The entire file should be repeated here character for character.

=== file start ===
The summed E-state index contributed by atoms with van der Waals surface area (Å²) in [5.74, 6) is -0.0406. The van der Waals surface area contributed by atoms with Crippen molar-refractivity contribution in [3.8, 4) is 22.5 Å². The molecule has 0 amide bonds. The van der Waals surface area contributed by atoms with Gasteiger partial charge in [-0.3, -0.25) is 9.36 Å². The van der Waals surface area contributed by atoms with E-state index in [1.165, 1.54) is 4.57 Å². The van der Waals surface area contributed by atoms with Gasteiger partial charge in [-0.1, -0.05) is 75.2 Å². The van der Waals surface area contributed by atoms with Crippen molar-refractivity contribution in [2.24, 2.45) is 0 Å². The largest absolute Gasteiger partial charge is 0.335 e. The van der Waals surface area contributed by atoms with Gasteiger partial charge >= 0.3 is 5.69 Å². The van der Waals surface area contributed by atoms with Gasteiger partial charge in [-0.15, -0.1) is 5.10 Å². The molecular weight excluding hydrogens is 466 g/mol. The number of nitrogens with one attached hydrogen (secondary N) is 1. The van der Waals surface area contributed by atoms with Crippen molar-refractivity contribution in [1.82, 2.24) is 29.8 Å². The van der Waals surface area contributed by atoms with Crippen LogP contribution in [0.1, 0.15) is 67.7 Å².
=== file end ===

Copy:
The summed E-state index contributed by atoms with van der Waals surface area (Å²) in [5.74, 6) is -0.0406. The van der Waals surface area contributed by atoms with Crippen molar-refractivity contribution in [3.8, 4) is 22.5 Å². The molecule has 0 amide bonds. The van der Waals surface area contributed by atoms with Gasteiger partial charge in [-0.3, -0.25) is 9.36 Å². The van der Waals surface area contributed by atoms with E-state index in [1.165, 1.54) is 4.57 Å². The van der Waals surface area contributed by atoms with Gasteiger partial charge in [-0.1, -0.05) is 75.2 Å². The van der Waals surface area contributed by atoms with Crippen molar-refractivity contribution in [2.24, 2.45) is 0 Å². The largest absolute Gasteiger partial charge is 0.335 e. The van der Waals surface area contributed by atoms with Gasteiger partial charge >= 0.3 is 5.69 Å². The van der Waals surface area contributed by atoms with Gasteiger partial charge in [-0.15, -0.1) is 5.10 Å². The molecular weight excluding hydrogens is 466 g/mol. The number of nitrogens with one attached hydrogen (secondary N) is 1. The van der Waals surface area contributed by atoms with Crippen molar-refractivity contribution in [1.82, 2.24) is 29.8 Å². The van der Waals surface area contributed by atoms with Crippen LogP contribution in [0.1, 0.15) is 67.7 Å².